MANCHESTER (part 6)
Next stop is the Cathedral and some details which can be easily missed.
First walk from the entrance right across the nave and look straight into the Regimental Chapel. At the far end is the Fire
Window which seems to flicker and burn as you watch. This commemorates the place where a bomb dropped during the
Second World War. Manchester was the second most badly damaged cathedral in the country after Coventry.
On the north wall close to the regimental chapel is the Lever memorial which records in very moving verse the loss of six
children to the pestilence which struck the city from time to time during the 1500s and 1600s.
Don't miss the five hundred year old Choir of magnificently carved oak. This, and other work in the Cathedral, has been
called the finest example of mediaeval wood carving in the north of England.
On the side of the first stall (row of seats) on the right as you enter, you can see the Lathom Legend. There is a castle and a
group of people in contemporary clothes walking through a wood, in which there is a tree containing an eagle and a child.
The story goes that Sir Thomas Lathom was carried off as a child by an eagle, this taken as an indicator of the family's
On the underside of the misericords, the ledges the priests would rest upon as they chanted the hours of the day, are sprightly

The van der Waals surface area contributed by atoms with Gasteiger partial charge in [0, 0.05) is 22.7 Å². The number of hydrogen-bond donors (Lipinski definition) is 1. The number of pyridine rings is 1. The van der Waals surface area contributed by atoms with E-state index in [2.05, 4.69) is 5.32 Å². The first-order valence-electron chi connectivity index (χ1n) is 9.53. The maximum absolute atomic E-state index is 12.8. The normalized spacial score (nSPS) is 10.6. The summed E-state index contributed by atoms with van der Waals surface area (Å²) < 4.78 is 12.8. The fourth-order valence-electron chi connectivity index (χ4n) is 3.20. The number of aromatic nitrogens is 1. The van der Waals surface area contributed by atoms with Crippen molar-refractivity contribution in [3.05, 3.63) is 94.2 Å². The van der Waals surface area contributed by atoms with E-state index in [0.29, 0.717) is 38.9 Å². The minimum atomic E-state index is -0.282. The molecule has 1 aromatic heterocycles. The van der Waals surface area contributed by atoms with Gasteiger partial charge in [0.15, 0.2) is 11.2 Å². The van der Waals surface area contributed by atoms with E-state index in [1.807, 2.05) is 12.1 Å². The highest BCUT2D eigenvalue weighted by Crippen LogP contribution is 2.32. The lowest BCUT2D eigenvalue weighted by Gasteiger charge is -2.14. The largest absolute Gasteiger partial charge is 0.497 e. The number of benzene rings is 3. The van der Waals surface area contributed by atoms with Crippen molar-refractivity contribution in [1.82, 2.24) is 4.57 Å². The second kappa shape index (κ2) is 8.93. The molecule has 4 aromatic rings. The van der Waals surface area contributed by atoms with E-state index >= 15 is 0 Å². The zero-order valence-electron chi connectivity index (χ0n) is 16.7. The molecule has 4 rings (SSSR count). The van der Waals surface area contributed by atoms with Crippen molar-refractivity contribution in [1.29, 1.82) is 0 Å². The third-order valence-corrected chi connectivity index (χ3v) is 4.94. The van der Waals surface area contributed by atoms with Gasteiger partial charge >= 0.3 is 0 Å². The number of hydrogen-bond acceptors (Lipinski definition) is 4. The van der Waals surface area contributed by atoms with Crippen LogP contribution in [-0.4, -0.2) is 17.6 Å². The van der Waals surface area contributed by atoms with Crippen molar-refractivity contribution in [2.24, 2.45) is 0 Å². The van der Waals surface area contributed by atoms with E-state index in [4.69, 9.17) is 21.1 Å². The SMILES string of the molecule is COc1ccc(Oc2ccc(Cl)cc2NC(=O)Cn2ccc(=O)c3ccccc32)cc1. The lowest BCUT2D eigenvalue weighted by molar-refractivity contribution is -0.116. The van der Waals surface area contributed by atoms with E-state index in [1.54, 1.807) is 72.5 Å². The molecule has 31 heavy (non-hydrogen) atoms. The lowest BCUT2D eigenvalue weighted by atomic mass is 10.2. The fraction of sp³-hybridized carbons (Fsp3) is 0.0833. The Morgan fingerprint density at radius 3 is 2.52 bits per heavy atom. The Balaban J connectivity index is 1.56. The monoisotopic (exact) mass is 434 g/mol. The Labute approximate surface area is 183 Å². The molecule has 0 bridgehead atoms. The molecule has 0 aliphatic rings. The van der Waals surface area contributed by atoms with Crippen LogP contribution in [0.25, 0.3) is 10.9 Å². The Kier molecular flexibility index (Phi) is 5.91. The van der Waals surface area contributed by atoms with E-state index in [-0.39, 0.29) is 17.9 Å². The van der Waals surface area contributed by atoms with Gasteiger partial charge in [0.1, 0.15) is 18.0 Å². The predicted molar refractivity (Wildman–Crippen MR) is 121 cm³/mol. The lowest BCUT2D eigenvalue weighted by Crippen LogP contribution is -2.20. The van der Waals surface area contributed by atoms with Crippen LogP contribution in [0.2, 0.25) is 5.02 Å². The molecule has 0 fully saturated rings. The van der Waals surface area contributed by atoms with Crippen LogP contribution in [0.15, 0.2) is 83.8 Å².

and humourous carvings of stories and legends, such as, a pedlar asleep as monkeys rifle his pack, the fox running off with
the goose, piglets dancing to the tune of bagpipes and the Rabbits Revenge where the bunnies occupy themselves in
preparing dinner as the huntsmen is tied to the spit.
There is more mediaeval wood work on the screen of the Lady Chapel behind the altar. But here the faces have been sliced
off, courtesy of Thomas Birch's sword, a puritan, who during the civil war in 1649 rode a troop of horse around the
church. Puritans thought that it was blasphemous to make holy images hence the defacement. Fortunately Birch never took
his horse or his sword into the choir. Look also at the ceiling of the nave where a choir of beautifully carved angels play an
orchestra of ancient instruments.